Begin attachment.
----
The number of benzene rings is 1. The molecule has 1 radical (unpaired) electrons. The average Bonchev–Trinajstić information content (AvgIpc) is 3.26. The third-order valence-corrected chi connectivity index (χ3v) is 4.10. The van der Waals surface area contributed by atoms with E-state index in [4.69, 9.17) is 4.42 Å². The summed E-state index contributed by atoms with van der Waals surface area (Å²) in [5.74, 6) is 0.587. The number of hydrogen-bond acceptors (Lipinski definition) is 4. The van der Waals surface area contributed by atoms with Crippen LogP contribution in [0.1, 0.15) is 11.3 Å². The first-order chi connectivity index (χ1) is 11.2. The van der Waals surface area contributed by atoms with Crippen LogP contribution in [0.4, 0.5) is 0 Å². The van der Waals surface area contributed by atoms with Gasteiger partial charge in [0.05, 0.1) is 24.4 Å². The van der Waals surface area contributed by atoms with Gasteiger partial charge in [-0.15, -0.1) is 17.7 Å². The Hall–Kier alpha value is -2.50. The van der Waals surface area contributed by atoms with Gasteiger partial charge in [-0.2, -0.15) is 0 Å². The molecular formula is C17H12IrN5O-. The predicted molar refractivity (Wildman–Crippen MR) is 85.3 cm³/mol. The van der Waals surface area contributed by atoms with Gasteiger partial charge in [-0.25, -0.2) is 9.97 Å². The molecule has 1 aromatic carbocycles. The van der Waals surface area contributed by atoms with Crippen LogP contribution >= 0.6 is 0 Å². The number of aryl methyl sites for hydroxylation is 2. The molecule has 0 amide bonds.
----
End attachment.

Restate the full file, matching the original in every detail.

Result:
The number of benzene rings is 1. The molecule has 1 radical (unpaired) electrons. The average Bonchev–Trinajstić information content (AvgIpc) is 3.26. The third-order valence-corrected chi connectivity index (χ3v) is 4.10. The van der Waals surface area contributed by atoms with E-state index in [4.69, 9.17) is 4.42 Å². The summed E-state index contributed by atoms with van der Waals surface area (Å²) in [5.74, 6) is 0.587. The number of hydrogen-bond acceptors (Lipinski definition) is 4. The van der Waals surface area contributed by atoms with Crippen LogP contribution in [0.1, 0.15) is 11.3 Å². The first-order chi connectivity index (χ1) is 11.2. The van der Waals surface area contributed by atoms with Crippen LogP contribution in [0.4, 0.5) is 0 Å². The van der Waals surface area contributed by atoms with Gasteiger partial charge in [0.05, 0.1) is 24.4 Å². The van der Waals surface area contributed by atoms with Gasteiger partial charge in [-0.15, -0.1) is 17.7 Å². The Hall–Kier alpha value is -2.50. The van der Waals surface area contributed by atoms with Gasteiger partial charge in [-0.2, -0.15) is 0 Å². The molecular formula is C17H12IrN5O-. The predicted molar refractivity (Wildman–Crippen MR) is 85.3 cm³/mol. The van der Waals surface area contributed by atoms with Gasteiger partial charge in [-0.25, -0.2) is 9.97 Å². The molecule has 1 aromatic carbocycles. The van der Waals surface area contributed by atoms with Crippen LogP contribution >= 0.6 is 0 Å². The number of aryl methyl sites for hydroxylation is 2. The molecule has 0 amide bonds.